By Todd Corayer
Special to Outdoor Enthusiast Lifestyle Magazine
The 2018 New England Saltwater Fishing Show was another major success. The annual three day event drew around 15,000 men, women and children to see the biggest names in rods, reels, boats, lures, charter captains and the newest fashions. Produced by the 7,500 member strong RI Saltwater Anglers Association, this year was exceptionally busy.
Elisa and Matt from Snug Harbor dominated one end, selling pretty much everything you’d need to get on the water while on the other end, On The Water magazine sold subscriptions and tickets to the Striper Cup with their excellent catch and release division. Peter Jenkins held court across from them, with a glass display of the best of the best and racks of fly and surf gear from his Middletown shop, The Saltwater Edge.
Just a few booths over was Bill Hurley selling his line of amazing soft plastics. Block Island’s Andy Fletcher was there, talking about summer stripers and island rum. That’s southern island rum, not the kind Block Islanders might possibly have run in fast boats to help ease those long winters.
Representatives from RIDEM helped sportsmen with a new electronic licensing system while Environmental Police Officers answered questions about their role preserving our resources.
The new owners of Al’s Goldfish Lure Company were there.
Prior owner Mike Lee purchased the iconic lure company several years ago, brushed it off and restored the shine to a classic line of American fishing history. Mike always respected the company’s history and feels like Jeff and Mandy DeBuigne are the perfect pair to take the company even further. Like the lure, their booth was simple and effective and fishermen scooped them up quickly as a sure sign of Spring. Designed for stripers and bluefish, their new Saltwater Series are quickly effective for attracting the attention of lethargic bass hovering in cold Spring waters and aggressive, feeding keepers in salt ponds and off the beach. Surfcasters more accustomed to long or bulky plugs are taking notice of the natural, attractive swim pattern that casts a country mile.
We wish them all the best and hope to see both of them in the Ocean State this summer.
The Goose Hummock team relentlessly cast Daddy Mac lures into the giant water tank and I’m pretty sure they splashed people just for the fun of it. Well done.
Cliff from the Narragansett Surfcasters was seen shopping for bargains. He’s in charge of keeping the clubs’ cupboard stocked with lures, reels, lines and bags for monthly raffles and giveaways as well as the charitable events they support. “You don’t mind crowding your friends,” Cliff said, referencing how generous members are with advice, tips and more importantly, sharing the right rock or cove when the fish are in big. Cheers to that excellent club.
The Herring Alliance’s Jeff Taylor helped visitors understand just how important forage fishes are for the ecosystem and just how much damage commercial trawlers can do to stocks in short order. He asked recreational anglers to sign a petition to “Prohibit midwater trawl gear in a buffer zone that extends 50 miles from shore in Southern New England waters adjacent to Massachusetts, Rhode Island and Connecticut.” It also called for closing the Gulf of Maine to the same gear and adopting a “control rule with a target amount of herring left in the water that is enough for predators and a minimum threshold amount of herring below which herring fishing must stop.” If you fish for pelagics, keep hoping to land that fifty or want to lean over a bridge to watch buckies swimming upstream in the most amazing and humbling display of Nature, consider supporting their work or signing the petition.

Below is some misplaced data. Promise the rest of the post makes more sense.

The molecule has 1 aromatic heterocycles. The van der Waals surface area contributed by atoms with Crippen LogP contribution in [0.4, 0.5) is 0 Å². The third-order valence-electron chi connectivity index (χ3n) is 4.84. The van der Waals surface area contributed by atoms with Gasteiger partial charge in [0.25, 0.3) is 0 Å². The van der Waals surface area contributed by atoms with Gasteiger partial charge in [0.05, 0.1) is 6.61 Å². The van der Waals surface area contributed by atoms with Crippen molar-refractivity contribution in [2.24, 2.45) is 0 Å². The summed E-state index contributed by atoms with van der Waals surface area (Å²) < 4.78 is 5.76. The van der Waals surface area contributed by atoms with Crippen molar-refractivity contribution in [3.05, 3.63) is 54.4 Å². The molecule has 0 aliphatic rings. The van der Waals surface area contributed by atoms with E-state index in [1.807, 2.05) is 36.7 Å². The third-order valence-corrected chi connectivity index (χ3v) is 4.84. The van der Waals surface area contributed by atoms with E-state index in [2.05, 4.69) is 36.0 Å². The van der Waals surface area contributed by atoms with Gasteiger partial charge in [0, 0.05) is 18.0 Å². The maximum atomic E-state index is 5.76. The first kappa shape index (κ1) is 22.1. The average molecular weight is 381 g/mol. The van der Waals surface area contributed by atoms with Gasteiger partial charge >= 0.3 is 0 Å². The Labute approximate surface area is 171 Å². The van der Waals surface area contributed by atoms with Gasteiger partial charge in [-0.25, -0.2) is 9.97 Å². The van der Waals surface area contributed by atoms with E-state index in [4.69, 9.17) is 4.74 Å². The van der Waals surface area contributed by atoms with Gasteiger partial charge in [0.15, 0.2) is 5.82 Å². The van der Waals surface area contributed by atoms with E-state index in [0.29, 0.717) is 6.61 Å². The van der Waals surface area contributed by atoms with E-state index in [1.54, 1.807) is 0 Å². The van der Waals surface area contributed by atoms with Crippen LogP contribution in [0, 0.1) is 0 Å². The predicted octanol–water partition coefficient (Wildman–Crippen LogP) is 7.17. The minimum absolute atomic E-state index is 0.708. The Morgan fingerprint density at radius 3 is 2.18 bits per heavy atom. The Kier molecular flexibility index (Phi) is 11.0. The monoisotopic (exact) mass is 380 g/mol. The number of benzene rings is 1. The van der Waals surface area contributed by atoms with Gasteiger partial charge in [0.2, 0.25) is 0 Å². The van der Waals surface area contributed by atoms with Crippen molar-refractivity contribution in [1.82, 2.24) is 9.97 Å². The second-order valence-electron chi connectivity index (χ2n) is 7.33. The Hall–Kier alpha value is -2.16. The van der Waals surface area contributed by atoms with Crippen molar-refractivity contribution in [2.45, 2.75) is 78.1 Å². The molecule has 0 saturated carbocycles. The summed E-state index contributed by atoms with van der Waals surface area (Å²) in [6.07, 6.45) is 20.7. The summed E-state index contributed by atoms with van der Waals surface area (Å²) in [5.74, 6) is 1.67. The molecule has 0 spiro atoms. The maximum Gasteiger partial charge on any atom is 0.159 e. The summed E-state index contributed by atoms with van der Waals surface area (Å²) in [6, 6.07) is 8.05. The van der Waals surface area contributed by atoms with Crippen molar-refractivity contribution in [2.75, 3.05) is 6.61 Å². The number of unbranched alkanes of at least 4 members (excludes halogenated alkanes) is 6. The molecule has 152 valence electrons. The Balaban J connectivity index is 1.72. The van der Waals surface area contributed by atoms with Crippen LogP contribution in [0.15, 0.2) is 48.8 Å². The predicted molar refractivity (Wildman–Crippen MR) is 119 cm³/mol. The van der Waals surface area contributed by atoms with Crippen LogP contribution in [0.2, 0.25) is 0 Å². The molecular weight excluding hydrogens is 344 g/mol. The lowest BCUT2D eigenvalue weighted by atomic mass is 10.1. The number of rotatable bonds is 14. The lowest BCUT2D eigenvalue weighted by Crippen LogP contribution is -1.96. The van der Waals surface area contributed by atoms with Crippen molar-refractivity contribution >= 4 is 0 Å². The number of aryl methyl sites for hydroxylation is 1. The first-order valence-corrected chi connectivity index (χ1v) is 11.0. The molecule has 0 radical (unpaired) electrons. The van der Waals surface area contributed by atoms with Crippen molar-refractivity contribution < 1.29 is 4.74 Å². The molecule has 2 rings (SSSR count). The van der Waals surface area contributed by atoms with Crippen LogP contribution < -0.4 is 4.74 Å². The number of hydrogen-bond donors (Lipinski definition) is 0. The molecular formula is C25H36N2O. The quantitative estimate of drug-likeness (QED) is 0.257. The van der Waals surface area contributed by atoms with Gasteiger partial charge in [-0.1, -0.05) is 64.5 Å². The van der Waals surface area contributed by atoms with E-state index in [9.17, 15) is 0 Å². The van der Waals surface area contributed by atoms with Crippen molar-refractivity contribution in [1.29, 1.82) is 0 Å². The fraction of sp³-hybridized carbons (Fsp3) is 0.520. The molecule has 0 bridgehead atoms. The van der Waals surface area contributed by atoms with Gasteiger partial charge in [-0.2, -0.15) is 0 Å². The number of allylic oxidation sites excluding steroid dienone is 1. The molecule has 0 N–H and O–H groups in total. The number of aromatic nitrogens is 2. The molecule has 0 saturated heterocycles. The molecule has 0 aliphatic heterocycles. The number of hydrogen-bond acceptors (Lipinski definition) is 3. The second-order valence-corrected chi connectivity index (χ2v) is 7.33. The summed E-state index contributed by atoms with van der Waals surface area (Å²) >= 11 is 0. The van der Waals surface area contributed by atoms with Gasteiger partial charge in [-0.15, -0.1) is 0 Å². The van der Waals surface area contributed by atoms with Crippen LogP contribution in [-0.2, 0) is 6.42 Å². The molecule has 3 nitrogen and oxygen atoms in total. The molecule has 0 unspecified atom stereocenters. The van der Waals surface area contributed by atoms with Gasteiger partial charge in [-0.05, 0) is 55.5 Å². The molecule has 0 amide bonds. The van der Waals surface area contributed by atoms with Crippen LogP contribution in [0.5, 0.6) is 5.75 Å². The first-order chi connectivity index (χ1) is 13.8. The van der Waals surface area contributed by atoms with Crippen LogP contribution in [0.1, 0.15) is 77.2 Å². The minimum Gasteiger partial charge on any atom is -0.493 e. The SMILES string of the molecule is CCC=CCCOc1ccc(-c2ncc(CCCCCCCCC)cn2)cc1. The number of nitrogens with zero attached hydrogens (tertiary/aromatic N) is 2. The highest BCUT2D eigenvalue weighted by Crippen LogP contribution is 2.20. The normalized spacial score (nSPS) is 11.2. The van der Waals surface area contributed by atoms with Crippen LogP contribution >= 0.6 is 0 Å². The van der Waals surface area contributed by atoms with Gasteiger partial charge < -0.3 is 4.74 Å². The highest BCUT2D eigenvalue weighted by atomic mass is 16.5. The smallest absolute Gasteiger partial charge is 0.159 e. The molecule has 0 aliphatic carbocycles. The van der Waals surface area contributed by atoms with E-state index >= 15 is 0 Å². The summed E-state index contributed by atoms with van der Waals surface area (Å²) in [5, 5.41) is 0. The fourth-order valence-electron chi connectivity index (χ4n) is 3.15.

Fashion plays a big part of the show. Some folks wore hats proclaiming they were, “Keepin’ It Reel” or “Bass To The Bone” or the bargain basement Made in China deal, “Make Fishing Great Again.”
Some hats looked like they could have used an oil change.
Hooks on hat visors were again a big item while one guy proved less is more by wearing a faded blue shirt with a white box on the front, holding the word FISH. A few men carried long handled purses of pink and blue umbrella rigs, showing no sign of concern. There was a surprising amount of men wearing hair gel and/or earrings; visors apparently are making a comeback. One woman’s shirt announced she was, “Light & Salty” while nearby a fisherman wore a hat with “Ditch Troll” on the top. I have no idea what either meant.
The show’s hottest fashion accessory was the long sleeve drab green shirt with a single strip of camouflage down each sleeve. My best guess is the strip would hide a hunter’s arm while he slept in a tree stand, head in hand.
Thankfully, Narragansett Brewing Company provided samples of their newest recipe, Fresh Catch Blonde Ale. It’s a winner for sure and based on the amount of sample cups we saw, people were loving it.
The show always offers ‘Gansett at the bar and lots of plastic gets tossed around, especially next to those apparently confusing recycling bins so maybe it’s time to bring back the waxed paper cup.
They worked just fine for Led Zeppelin shows and countless Bruins games plus they’ll fade away without consequence in a bursting Johnston landfill.
Since everything old eventually is new again, their return will bring back fond memories of fishing from beach buggies, swordfish off the island, many years of the Saltwater Fishing Show and the beer that made Narragansett famous.